We have all read the fairy tale of Jack the giant killer and loved it so well, now we have a fairy tale come true, with our own Jack Mc Grath. Could anything be better, I doubt it, nor that any young man could deserve it more…

And what a marvellous debut he has just had awith man of the match performance, sweeping all aside in the scrum and loose, wining turnovers and driving on with awesome power. To think that Jack is only 24 years of age, which in prop terms it is extremely young; so much more to come. Of course there will be, as with everything in life, difficult times, but nobody is better prepared for those than Jack.

He is unusual in modern international rugby being a product of club rugby rather than exclusively rugby academy. He played as an U20 up through the ranks via J1s to senior.

Jack, at school in St Mary’s College Rathmines, had always been special in every way, quiet and composed, bright and brave. He was and is a friendly easy-going lad who wishes to help and support. He listened and learned academically and in rugby, where he excelled, listening and learning from his coaches Rodney O’Donnell and Dave Breslin, to whom he has remained close. He deservedly got every rugby honour the school game could give.

Then Jack came up to the club and has been exceptional in every way, like his immediate international predecessor the great Jonathan Sexton, he has unconditional love of his club and has played for St Marys whenever he was allowed, making outstanding contributions on each occasion.

It is easy to say how lucky he is, but few know how difficult the position he plays is and the enormous strain it is physically and mentally, especially at the international level. Nor indeed do may know the pain and strain of hours of hard driving training, gym work, field work, skills work, technique, team training and game planning to get there. Also the little deprivations such as celebrations after games won, social life restrictions, diets and many other areas of discipline, necessary.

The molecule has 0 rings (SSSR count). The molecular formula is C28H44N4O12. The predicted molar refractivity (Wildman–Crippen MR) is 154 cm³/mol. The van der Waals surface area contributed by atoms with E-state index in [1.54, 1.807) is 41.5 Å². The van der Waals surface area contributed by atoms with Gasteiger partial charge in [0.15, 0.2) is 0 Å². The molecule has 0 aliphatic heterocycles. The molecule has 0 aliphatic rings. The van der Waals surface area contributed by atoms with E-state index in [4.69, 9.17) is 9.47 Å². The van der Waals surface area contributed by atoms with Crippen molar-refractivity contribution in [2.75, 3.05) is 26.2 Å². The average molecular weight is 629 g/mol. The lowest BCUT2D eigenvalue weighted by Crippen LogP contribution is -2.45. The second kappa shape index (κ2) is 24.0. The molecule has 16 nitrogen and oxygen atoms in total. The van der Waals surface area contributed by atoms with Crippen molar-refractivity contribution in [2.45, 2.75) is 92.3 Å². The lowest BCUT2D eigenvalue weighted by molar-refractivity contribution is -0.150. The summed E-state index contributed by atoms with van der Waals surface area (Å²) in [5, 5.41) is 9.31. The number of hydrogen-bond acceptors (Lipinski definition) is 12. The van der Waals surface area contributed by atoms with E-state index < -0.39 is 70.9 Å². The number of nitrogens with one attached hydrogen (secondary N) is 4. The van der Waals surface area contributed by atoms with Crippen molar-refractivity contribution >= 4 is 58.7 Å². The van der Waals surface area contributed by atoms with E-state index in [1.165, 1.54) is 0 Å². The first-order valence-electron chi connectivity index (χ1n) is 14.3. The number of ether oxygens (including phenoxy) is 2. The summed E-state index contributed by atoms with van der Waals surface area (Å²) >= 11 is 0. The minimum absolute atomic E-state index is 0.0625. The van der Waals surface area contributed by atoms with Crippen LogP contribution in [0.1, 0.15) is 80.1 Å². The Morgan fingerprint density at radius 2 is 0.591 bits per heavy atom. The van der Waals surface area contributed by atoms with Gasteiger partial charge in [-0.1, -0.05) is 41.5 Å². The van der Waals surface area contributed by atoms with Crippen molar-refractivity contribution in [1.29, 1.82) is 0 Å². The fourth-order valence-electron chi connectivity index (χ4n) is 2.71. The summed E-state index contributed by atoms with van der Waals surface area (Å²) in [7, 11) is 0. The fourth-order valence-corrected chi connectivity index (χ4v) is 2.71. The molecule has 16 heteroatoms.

He would freely admit to the major influence and guidance Peter Smyth and Hugh Hogan have been on and to his rugby development. Big Jack’s part in our ultimate success in AIL in 2012, cannot be overstated and none of us will forget how inconsolable he was, when prevented by protocol from playing in the final two games of that campaign. Nor will we forget his joy for his teammates and his club at the victory. He still comes up to the club frequently and I know how lucky he feels to have the support of his club, which he will have throughout his life, when many of the modern club less players will have no roots nor club pals to share social life with in latter years.

It is remarkable to note how many rugby internationals that have been produced by St Mary’s College and indeed the club. Relatively, they are both very small organisations and it is a credit to the dedication of those who spend their time freely in coaching and helping these young players in their career paths. For a great many years, Fr John Flavin indefatigably and patiently,
has helped coach and support teams and players at the college and he must be a truly proud man today.

In front row terms alone, starting with our first ever international from the club, great Lion, Sean Lynch, we have had Tom Feighery, Ciaran Fitzgerald and Emmet Byrne, with 26 others developed at St Marys, with a number of others who had been at the school or club prior to their international careers.

We all heartily rejoice at Jack’s deserved elevation and wish him success and happiness over many years to come both on and off the rugby field.

Thank you Jack for the joy you have given us. We look forward to much more…